Governor’s proposed FY2015 education budget maintains status quo
UEA says additional funding necessary to make up for recession cuts
Calling education his highest priority, Utah Governor Gary Herbert asked lawmakers to set aside $157 million in anticipated new state revenue for public education. His proposed FY2015 budget includes fully funding new student growth and a 2.5 percent increase on the Weighted Pupil Unit (WPU).
“We appreciate the governor’s continued support of public education,” said UEA Executive Director Mark Mickelsen. “His proposed 2.5 percent WPU increase allows us to maintain the status quo, however, we believe the state can do better. Our teachers cannot be expected to meet the Governor’s own education goals without significant and targeted additional resources.”
The Governor proposed the following increases for public education funding:
- Public education enrollment growth for 10,300 new students ($61.2 million)
- A 2.5% increase in the WPU ($61.6 million)
- One-time funding for:
- Alternative fuel school buses and infrastructure ($14 million)
- Beverly Taylor Sorenson Elementary Arts ($4 million)
- Educator evaluation implementation ($450,000)
- Enrollment growth, educator salary adjustment ($2.9 million)
- STEM Action Center ($3 million)
- Utah Futures and student counseling program ($2 million)
- Teacher supplies ($5 million)
- Utah Data Alliance ($1.2 million)
- Maintain ongoing funding for early intervention/all-day kindergarten ($7.5 million)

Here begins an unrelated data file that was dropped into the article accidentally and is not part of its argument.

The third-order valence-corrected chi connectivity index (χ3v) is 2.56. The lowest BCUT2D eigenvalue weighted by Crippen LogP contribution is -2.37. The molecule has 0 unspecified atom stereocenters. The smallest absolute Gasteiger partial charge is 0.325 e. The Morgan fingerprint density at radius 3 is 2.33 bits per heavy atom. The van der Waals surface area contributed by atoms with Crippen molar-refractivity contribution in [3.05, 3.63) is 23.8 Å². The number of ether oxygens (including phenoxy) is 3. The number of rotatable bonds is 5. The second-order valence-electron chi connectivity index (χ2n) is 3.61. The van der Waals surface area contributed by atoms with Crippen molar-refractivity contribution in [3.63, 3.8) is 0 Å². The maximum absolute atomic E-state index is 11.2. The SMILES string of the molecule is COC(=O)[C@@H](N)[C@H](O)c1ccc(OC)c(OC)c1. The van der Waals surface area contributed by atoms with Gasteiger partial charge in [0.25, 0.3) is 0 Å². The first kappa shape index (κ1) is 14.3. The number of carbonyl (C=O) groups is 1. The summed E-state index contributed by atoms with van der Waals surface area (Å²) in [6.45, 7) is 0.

An increase of 1 percent on the WPU is required to cover mandatory Social Security and retirement costs and inflation is estimated at 1.5 percent, meaning a 2.5 percent WPU increase essentially leaves funding flat, according to the UEA. In addition, the Utah State Office of Education estimates public education funding has declined 9.6 percent from its 2008 pre-recession levels.
The UEA estimates that a return to pre-recession funding levels would require a public education budget allocation of about $283 million in addition to the Governor’s request for a 2.5 percent WPU increase and funding new student growth.
“We need to get back to pre-recession funding levels before we can even begin to address the additional resources so desperately needed in our grossly underfunded Utah public school classrooms,” said Mickelsen. “We believe that will require an investment of $146.32 million in each year for the next three years, in addition to funding new student growth.”
The UEA is calling for a 4 percent ($98.56 million) WPU increase this year, another $24.46 million to pay for mandatory employee Social Security and retirement costs as a separate budget line item, and $23.3 million to partially restore professional development funding for educators and improve classroom outcomes.
“This is a fiscally conservative approach that will help Utah schools recover from a six-year finding crisis over the next three years,” said Mickelsen. “It will allow school districts to restore lost furlough and professional development days, restore school employee wage and benefit reductions, restore cuts made to school programs, and help return class sizes to pre-2007 levels."